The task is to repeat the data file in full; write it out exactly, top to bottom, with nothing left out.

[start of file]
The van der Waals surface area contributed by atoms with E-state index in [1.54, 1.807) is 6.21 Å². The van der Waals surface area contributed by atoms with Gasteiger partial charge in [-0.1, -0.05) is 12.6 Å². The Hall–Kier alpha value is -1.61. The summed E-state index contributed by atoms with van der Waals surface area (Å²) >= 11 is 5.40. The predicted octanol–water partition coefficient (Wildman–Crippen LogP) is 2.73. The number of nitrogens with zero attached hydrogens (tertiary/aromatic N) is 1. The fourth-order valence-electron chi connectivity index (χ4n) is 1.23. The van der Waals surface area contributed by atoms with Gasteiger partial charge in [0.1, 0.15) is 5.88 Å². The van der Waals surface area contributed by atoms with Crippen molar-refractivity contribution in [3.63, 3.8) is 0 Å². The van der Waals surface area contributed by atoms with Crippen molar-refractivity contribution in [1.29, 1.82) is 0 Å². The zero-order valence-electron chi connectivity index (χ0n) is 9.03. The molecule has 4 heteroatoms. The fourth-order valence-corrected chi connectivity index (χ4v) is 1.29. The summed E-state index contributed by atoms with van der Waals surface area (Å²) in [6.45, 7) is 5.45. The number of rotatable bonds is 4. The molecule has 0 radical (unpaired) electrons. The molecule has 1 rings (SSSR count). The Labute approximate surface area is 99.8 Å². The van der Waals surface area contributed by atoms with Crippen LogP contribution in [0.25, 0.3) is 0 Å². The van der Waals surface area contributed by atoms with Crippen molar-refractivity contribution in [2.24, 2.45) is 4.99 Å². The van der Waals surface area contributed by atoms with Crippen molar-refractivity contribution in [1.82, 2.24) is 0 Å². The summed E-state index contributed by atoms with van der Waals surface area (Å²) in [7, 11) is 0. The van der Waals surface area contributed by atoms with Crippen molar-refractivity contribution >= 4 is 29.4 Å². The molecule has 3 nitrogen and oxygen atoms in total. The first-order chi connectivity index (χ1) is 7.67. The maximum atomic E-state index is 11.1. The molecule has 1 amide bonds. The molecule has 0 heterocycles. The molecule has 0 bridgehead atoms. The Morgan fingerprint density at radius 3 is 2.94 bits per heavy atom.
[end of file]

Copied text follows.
The van der Waals surface area contributed by atoms with E-state index in [1.54, 1.807) is 6.21 Å². The van der Waals surface area contributed by atoms with Gasteiger partial charge in [-0.1, -0.05) is 12.6 Å². The Hall–Kier alpha value is -1.61. The summed E-state index contributed by atoms with van der Waals surface area (Å²) >= 11 is 5.40. The predicted octanol–water partition coefficient (Wildman–Crippen LogP) is 2.73. The number of nitrogens with zero attached hydrogens (tertiary/aromatic N) is 1. The fourth-order valence-electron chi connectivity index (χ4n) is 1.23. The van der Waals surface area contributed by atoms with Gasteiger partial charge in [0.1, 0.15) is 5.88 Å². The van der Waals surface area contributed by atoms with Crippen molar-refractivity contribution in [3.63, 3.8) is 0 Å². The van der Waals surface area contributed by atoms with Crippen molar-refractivity contribution in [1.29, 1.82) is 0 Å². The zero-order valence-electron chi connectivity index (χ0n) is 9.03. The molecule has 4 heteroatoms. The fourth-order valence-corrected chi connectivity index (χ4v) is 1.29. The summed E-state index contributed by atoms with van der Waals surface area (Å²) in [6.45, 7) is 5.45. The number of rotatable bonds is 4. The molecule has 0 radical (unpaired) electrons. The molecule has 1 rings (SSSR count). The Labute approximate surface area is 99.8 Å². The van der Waals surface area contributed by atoms with Crippen LogP contribution in [0.25, 0.3) is 0 Å². The van der Waals surface area contributed by atoms with Crippen molar-refractivity contribution in [2.24, 2.45) is 4.99 Å². The van der Waals surface area contributed by atoms with Crippen molar-refractivity contribution in [1.82, 2.24) is 0 Å². The summed E-state index contributed by atoms with van der Waals surface area (Å²) in [7, 11) is 0. The van der Waals surface area contributed by atoms with Crippen molar-refractivity contribution >= 4 is 29.4 Å². The molecule has 3 nitrogen and oxygen atoms in total. The first-order chi connectivity index (χ1) is 7.67. The maximum atomic E-state index is 11.1. The molecule has 1 amide bonds. The molecule has 0 heterocycles. The molecule has 0 bridgehead atoms. The Morgan fingerprint density at radius 3 is 2.94 bits per heavy atom.